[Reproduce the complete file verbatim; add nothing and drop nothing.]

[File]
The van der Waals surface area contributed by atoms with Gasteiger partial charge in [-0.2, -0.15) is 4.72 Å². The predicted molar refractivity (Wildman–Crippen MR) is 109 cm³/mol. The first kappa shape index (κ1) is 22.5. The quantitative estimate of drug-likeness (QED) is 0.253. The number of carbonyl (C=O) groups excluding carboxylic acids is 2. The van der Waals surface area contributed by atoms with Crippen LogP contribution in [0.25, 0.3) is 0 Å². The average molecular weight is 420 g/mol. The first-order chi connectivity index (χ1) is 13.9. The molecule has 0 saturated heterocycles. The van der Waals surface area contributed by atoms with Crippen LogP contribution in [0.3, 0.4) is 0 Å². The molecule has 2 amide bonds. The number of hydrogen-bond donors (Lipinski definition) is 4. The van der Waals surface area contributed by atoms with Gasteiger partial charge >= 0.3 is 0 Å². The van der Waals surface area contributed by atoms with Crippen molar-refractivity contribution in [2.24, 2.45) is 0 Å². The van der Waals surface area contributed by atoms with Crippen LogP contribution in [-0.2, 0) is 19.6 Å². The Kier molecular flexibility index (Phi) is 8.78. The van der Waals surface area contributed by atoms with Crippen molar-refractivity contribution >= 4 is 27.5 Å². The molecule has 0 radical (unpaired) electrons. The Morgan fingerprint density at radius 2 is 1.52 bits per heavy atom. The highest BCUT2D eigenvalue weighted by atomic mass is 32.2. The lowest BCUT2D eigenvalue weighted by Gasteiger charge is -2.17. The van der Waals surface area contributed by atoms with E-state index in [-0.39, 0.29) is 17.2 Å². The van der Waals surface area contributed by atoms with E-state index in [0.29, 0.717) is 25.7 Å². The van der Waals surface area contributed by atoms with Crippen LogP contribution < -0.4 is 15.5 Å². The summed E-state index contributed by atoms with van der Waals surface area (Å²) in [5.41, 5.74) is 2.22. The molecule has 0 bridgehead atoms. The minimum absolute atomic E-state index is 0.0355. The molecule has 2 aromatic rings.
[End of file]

The van der Waals surface area contributed by atoms with Gasteiger partial charge in [-0.2, -0.15) is 4.72 Å². The predicted molar refractivity (Wildman–Crippen MR) is 109 cm³/mol. The first kappa shape index (κ1) is 22.5. The quantitative estimate of drug-likeness (QED) is 0.253. The number of carbonyl (C=O) groups excluding carboxylic acids is 2. The van der Waals surface area contributed by atoms with Crippen LogP contribution in [0.25, 0.3) is 0 Å². The average molecular weight is 420 g/mol. The first-order chi connectivity index (χ1) is 13.9. The molecule has 0 saturated heterocycles. The van der Waals surface area contributed by atoms with Crippen LogP contribution in [0.3, 0.4) is 0 Å². The molecule has 2 amide bonds. The number of hydrogen-bond donors (Lipinski definition) is 4. The van der Waals surface area contributed by atoms with Gasteiger partial charge >= 0.3 is 0 Å². The van der Waals surface area contributed by atoms with Crippen molar-refractivity contribution in [2.24, 2.45) is 0 Å². The van der Waals surface area contributed by atoms with Crippen LogP contribution in [-0.2, 0) is 19.6 Å². The Kier molecular flexibility index (Phi) is 8.78. The van der Waals surface area contributed by atoms with Crippen molar-refractivity contribution >= 4 is 27.5 Å². The molecule has 0 radical (unpaired) electrons. The Morgan fingerprint density at radius 2 is 1.52 bits per heavy atom. The highest BCUT2D eigenvalue weighted by atomic mass is 32.2. The lowest BCUT2D eigenvalue weighted by Gasteiger charge is -2.17. The van der Waals surface area contributed by atoms with E-state index in [-0.39, 0.29) is 17.2 Å². The van der Waals surface area contributed by atoms with E-state index in [0.29, 0.717) is 25.7 Å². The van der Waals surface area contributed by atoms with Crippen LogP contribution < -0.4 is 15.5 Å². The summed E-state index contributed by atoms with van der Waals surface area (Å²) in [5.41, 5.74) is 2.22. The molecule has 0 bridgehead atoms. The minimum absolute atomic E-state index is 0.0355. The molecule has 2 aromatic rings.